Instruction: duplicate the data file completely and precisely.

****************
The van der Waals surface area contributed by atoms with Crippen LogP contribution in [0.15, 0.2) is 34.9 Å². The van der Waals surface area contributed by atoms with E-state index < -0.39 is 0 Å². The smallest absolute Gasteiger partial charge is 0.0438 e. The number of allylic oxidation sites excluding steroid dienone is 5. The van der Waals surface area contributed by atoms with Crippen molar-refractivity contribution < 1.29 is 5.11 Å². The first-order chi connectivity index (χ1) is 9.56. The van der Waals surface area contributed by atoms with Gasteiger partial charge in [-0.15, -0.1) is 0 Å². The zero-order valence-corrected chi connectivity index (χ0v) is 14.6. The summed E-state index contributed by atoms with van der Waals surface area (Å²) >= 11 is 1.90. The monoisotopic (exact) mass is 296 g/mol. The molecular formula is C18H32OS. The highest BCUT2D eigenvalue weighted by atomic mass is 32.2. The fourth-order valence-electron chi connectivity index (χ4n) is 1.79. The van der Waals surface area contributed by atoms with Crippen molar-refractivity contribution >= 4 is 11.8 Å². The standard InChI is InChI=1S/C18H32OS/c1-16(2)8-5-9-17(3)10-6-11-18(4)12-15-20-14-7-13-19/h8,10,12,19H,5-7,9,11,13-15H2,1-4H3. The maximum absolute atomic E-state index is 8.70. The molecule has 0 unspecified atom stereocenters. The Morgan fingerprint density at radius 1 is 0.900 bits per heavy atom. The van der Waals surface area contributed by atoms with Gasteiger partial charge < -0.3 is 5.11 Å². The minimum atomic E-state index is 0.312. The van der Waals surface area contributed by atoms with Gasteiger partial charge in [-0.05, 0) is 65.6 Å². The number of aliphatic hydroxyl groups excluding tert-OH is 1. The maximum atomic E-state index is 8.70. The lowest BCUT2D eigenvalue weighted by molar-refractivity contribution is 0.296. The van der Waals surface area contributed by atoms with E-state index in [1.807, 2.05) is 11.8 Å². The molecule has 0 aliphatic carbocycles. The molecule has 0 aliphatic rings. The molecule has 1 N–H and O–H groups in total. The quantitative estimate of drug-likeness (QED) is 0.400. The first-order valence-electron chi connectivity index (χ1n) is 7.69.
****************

The van der Waals surface area contributed by atoms with Crippen LogP contribution in [0.15, 0.2) is 34.9 Å². The van der Waals surface area contributed by atoms with E-state index < -0.39 is 0 Å². The smallest absolute Gasteiger partial charge is 0.0438 e. The number of allylic oxidation sites excluding steroid dienone is 5. The van der Waals surface area contributed by atoms with Crippen molar-refractivity contribution < 1.29 is 5.11 Å². The first-order chi connectivity index (χ1) is 9.56. The van der Waals surface area contributed by atoms with Gasteiger partial charge in [-0.15, -0.1) is 0 Å². The zero-order valence-corrected chi connectivity index (χ0v) is 14.6. The summed E-state index contributed by atoms with van der Waals surface area (Å²) >= 11 is 1.90. The monoisotopic (exact) mass is 296 g/mol. The molecular formula is C18H32OS. The highest BCUT2D eigenvalue weighted by atomic mass is 32.2. The fourth-order valence-electron chi connectivity index (χ4n) is 1.79. The van der Waals surface area contributed by atoms with Crippen molar-refractivity contribution >= 4 is 11.8 Å². The standard InChI is InChI=1S/C18H32OS/c1-16(2)8-5-9-17(3)10-6-11-18(4)12-15-20-14-7-13-19/h8,10,12,19H,5-7,9,11,13-15H2,1-4H3. The maximum absolute atomic E-state index is 8.70. The molecule has 0 unspecified atom stereocenters. The Morgan fingerprint density at radius 1 is 0.900 bits per heavy atom. The van der Waals surface area contributed by atoms with Gasteiger partial charge < -0.3 is 5.11 Å². The minimum atomic E-state index is 0.312. The van der Waals surface area contributed by atoms with Gasteiger partial charge in [-0.05, 0) is 65.6 Å². The number of aliphatic hydroxyl groups excluding tert-OH is 1. The maximum atomic E-state index is 8.70. The lowest BCUT2D eigenvalue weighted by molar-refractivity contribution is 0.296. The van der Waals surface area contributed by atoms with E-state index in [1.807, 2.05) is 11.8 Å². The molecule has 0 aliphatic carbocycles. The molecule has 0 aliphatic rings. The molecule has 1 N–H and O–H groups in total. The quantitative estimate of drug-likeness (QED) is 0.400. The first-order valence-electron chi connectivity index (χ1n) is 7.69.